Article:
Wired TV: Laboring over an Interactive Future

By Denise Mann | Go to book overview

7
Fan Creep
Why Brands Suddenly
Need “Fans”

ROBERT V. KOZINETS

In the world of new product development and innovation, the term “feature creep” is given to the tendency of designers and engineers to keep adding features to a product. For example, a cellphone manufacturer might first add a high-definition video camera to the phone, then a digital voice recorder, then a remote car ignition apparatus, a bottle opener on the side, and finally, a small flamethrower for emergencies. These extra features are infamous in the worlds of high technology and computer soft ware development. Websites are particularly prone to this enthusiasm for add-ons. Feature creep is commonly blamed for cost overruns and missed schedules. It overcomplicates the elegance of basic designs and leads to trade-offs in efficiency. It also complicates the world of marketers, which thrives on simplicity. A simple and clear message, based on a clear feature or feature set, can cut through the clutter of thousands of competing claims and is usually the best one.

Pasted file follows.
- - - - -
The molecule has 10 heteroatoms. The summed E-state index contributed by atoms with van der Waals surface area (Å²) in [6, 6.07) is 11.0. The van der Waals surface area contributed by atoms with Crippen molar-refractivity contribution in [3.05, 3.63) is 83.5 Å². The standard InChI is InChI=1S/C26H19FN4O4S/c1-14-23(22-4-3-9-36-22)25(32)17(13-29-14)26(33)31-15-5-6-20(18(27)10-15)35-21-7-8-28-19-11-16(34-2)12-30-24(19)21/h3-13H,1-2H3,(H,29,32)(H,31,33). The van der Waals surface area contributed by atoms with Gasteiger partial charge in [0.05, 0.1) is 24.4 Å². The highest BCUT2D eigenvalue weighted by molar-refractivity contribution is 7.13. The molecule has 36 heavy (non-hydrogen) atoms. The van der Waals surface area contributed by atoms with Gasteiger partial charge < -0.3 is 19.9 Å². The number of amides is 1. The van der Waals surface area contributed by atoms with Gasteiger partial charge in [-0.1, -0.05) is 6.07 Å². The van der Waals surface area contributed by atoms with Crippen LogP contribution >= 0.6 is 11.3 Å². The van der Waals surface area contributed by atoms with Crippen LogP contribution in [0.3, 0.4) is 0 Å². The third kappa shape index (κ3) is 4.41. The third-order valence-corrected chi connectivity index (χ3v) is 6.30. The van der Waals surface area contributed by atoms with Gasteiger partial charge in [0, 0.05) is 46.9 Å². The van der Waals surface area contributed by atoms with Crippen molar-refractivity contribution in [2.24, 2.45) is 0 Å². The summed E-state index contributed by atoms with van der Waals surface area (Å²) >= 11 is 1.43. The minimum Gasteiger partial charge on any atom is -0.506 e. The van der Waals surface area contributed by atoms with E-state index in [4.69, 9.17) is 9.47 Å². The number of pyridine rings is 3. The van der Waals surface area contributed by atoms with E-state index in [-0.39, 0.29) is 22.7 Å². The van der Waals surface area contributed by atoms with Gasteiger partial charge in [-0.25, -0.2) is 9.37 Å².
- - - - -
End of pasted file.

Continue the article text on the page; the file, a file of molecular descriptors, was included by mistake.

When used in the world of fandom, the word “creep” often possesses a different meaning. A creep is an unpleasant, undesirable, or obnoxious person, usually a man. As the adjective “undesirable” would suggest, the term has negative sexual connotations as well: creeps can be not only lonely but also predatory; they tend to try too hard, but they are stigmatized; they find acceptance

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